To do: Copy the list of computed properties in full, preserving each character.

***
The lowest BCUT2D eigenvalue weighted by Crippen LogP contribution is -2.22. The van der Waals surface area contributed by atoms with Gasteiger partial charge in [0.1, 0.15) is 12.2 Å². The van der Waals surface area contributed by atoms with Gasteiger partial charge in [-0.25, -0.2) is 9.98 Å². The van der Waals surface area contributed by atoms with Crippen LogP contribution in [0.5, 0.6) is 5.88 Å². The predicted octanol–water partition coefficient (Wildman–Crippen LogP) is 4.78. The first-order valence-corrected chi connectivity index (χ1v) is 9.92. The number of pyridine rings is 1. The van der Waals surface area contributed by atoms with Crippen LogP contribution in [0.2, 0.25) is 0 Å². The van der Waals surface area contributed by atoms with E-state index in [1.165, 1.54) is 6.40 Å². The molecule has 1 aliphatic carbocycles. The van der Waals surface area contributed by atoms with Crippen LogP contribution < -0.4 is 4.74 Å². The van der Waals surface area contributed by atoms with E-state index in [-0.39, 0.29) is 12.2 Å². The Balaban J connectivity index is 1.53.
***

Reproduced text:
The lowest BCUT2D eigenvalue weighted by Crippen LogP contribution is -2.22. The van der Waals surface area contributed by atoms with Gasteiger partial charge in [0.1, 0.15) is 12.2 Å². The van der Waals surface area contributed by atoms with Gasteiger partial charge in [-0.25, -0.2) is 9.98 Å². The van der Waals surface area contributed by atoms with Crippen LogP contribution in [0.5, 0.6) is 5.88 Å². The predicted octanol–water partition coefficient (Wildman–Crippen LogP) is 4.78. The first-order valence-corrected chi connectivity index (χ1v) is 9.92. The number of pyridine rings is 1. The van der Waals surface area contributed by atoms with Crippen LogP contribution in [0.2, 0.25) is 0 Å². The van der Waals surface area contributed by atoms with E-state index in [1.165, 1.54) is 6.40 Å². The molecule has 1 aliphatic carbocycles. The van der Waals surface area contributed by atoms with Crippen LogP contribution < -0.4 is 4.74 Å². The van der Waals surface area contributed by atoms with E-state index in [-0.39, 0.29) is 12.2 Å². The Balaban J connectivity index is 1.53.